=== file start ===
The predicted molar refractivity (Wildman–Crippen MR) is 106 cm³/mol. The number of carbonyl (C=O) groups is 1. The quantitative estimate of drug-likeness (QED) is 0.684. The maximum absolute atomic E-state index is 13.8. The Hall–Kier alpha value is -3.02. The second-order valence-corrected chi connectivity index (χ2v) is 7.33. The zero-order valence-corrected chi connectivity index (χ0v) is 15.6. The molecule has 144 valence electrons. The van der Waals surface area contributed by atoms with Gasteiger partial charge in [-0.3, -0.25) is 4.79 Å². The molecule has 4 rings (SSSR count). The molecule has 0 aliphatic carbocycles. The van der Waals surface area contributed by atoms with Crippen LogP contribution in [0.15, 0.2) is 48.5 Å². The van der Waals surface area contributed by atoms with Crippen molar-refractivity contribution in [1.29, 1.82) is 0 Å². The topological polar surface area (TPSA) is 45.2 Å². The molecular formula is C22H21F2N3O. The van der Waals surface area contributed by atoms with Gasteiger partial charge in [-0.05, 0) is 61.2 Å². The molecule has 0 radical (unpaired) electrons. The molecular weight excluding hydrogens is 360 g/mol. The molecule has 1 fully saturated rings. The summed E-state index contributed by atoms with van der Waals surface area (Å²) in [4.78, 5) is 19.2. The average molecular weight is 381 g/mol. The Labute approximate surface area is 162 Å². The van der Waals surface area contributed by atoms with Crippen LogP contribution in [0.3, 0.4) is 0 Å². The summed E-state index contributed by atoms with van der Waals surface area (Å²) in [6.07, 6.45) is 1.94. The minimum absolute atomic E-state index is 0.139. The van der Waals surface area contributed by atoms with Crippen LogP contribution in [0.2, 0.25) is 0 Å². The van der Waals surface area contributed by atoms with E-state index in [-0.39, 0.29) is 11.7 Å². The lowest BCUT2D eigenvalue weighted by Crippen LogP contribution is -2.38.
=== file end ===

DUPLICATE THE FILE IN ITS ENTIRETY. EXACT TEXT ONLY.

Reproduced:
The predicted molar refractivity (Wildman–Crippen MR) is 106 cm³/mol. The number of carbonyl (C=O) groups is 1. The quantitative estimate of drug-likeness (QED) is 0.684. The maximum absolute atomic E-state index is 13.8. The Hall–Kier alpha value is -3.02. The second-order valence-corrected chi connectivity index (χ2v) is 7.33. The zero-order valence-corrected chi connectivity index (χ0v) is 15.6. The molecule has 144 valence electrons. The van der Waals surface area contributed by atoms with Gasteiger partial charge in [-0.3, -0.25) is 4.79 Å². The molecule has 4 rings (SSSR count). The molecule has 0 aliphatic carbocycles. The van der Waals surface area contributed by atoms with Crippen LogP contribution in [0.15, 0.2) is 48.5 Å². The van der Waals surface area contributed by atoms with Crippen molar-refractivity contribution in [1.29, 1.82) is 0 Å². The topological polar surface area (TPSA) is 45.2 Å². The molecular formula is C22H21F2N3O. The van der Waals surface area contributed by atoms with Gasteiger partial charge in [-0.05, 0) is 61.2 Å². The molecule has 0 radical (unpaired) electrons. The molecular weight excluding hydrogens is 360 g/mol. The molecule has 1 fully saturated rings. The summed E-state index contributed by atoms with van der Waals surface area (Å²) in [4.78, 5) is 19.2. The average molecular weight is 381 g/mol. The Labute approximate surface area is 162 Å². The van der Waals surface area contributed by atoms with Crippen LogP contribution in [0.3, 0.4) is 0 Å². The summed E-state index contributed by atoms with van der Waals surface area (Å²) in [6.07, 6.45) is 1.94. The minimum absolute atomic E-state index is 0.139. The van der Waals surface area contributed by atoms with Crippen LogP contribution in [0.2, 0.25) is 0 Å². The van der Waals surface area contributed by atoms with E-state index in [-0.39, 0.29) is 11.7 Å². The lowest BCUT2D eigenvalue weighted by Crippen LogP contribution is -2.38.